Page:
Wales Quotes

Quotes tagged as "wales" (showing 1-30 of 52)
Cassandra Clare
“Do you miss Wales?” Tessa inquired.
Will shrugged lightly. “What’s to miss? Sheep and singing,” he said. “And the ridiculous language. Fe hoffwn i fod mor feddw, fyddai ddim yn cofio fy enw.”
“What does that mean?”
“It means ‘I wish to get so drunk I no longer remember my own name,’ Quite useful.”
Cassandra Clare, Clockwork Prince

Diana Wynne Jones
“Wizard Howl," said Wizard Suliman. "I must apologize for trying to bite you so often. In the normal way, I wouldn't dream of setting teeth in a fellow countryman.”
Diana Wynne Jones, Howl's Moving Castle

Peter Hitchens
“Americans may say they love our accents (I have been accused of sounding 'like Princess Di') but the more thoughtful ones resent and rather dislike us as a nation and people, as friends of mine have found out by being on the edge of conversations where Americans assumed no Englishmen were listening.

And it is the English, specifically, who are the targets of this. Few Americans have heard of Wales. All of them have heard of Ireland and many of them think they are Irish. Scotland gets a sort of free pass, especially since Braveheart re-established the Scots' anti-English credentials among the ignorant millions who get their history off the TV.”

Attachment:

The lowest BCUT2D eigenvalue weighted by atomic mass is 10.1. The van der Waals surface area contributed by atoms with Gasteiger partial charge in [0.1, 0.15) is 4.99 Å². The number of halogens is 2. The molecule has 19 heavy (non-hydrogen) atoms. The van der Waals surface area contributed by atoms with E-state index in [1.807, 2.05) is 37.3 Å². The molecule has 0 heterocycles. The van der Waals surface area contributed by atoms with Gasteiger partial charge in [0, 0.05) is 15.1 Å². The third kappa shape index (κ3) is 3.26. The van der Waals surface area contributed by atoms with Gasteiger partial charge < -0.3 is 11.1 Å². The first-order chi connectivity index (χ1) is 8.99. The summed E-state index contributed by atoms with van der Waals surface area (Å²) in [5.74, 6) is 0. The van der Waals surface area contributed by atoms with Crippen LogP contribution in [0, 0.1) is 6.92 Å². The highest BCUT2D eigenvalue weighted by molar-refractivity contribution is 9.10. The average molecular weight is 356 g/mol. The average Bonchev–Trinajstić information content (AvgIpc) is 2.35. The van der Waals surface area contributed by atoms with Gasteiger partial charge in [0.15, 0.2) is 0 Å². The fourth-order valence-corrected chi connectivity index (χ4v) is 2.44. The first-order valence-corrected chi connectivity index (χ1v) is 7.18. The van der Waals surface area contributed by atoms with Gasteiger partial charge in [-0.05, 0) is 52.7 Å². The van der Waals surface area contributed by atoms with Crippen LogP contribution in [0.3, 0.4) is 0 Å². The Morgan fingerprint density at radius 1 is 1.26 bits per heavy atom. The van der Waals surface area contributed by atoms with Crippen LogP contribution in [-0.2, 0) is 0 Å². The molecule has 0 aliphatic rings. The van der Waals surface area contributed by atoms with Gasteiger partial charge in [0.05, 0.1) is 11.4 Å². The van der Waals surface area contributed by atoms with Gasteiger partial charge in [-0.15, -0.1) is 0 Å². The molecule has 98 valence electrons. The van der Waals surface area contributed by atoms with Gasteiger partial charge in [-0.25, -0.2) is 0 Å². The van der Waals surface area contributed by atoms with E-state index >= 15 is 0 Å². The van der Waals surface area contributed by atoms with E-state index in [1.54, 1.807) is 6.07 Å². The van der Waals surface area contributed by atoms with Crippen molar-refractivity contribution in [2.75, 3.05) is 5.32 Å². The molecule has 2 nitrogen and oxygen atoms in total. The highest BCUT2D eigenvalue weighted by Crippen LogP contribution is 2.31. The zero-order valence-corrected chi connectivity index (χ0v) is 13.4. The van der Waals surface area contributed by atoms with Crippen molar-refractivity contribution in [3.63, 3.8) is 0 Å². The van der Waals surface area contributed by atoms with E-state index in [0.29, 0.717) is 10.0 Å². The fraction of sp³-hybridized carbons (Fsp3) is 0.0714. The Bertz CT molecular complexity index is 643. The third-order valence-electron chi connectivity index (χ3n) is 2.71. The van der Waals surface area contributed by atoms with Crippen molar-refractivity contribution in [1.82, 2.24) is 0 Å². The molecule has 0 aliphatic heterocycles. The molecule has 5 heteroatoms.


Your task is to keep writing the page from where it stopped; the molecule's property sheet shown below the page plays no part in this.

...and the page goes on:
Peter Hitchens

Jan Morris
“The language itself, whether you speak it or not, whether you love it or hate it, is like some bewitchment or seduction from the past, drifting across the country down the centuries, subtly affecting the nations sensibilities even when its meaning is forgotten.”
Jan Morris, Wales: The First Place

Sharon Kay Penman
“During the day, memories could be held at bay, but at night, dreams became the devil's own accomplices.”
Sharon Kay Penman, The Reckoning

Beatrix Potter
“In Summer there were white and damask roses, and the smell of thyme and musk. In Spring there were green gooseberries and throstles [thrush], and the flowers they call ceninen [daffodils]. And leeks and cabbages also grew in that garden; and between long straight alleys, and apple-trained espaliers, there were beds of strawberries, and mint, and sage.”
Beatrix Potter

“...It's not that the worm forgives the plough; it gives it no mind. (Pain occurs, in passing.) (lines 37-39 in the poem 'Fantasia on a Theme from IKEA')”
Philip Gross, The Water Table

Horton Deakins
“Dychwelyd i wlad eich hynafiaid; gwaed yn galw i waed.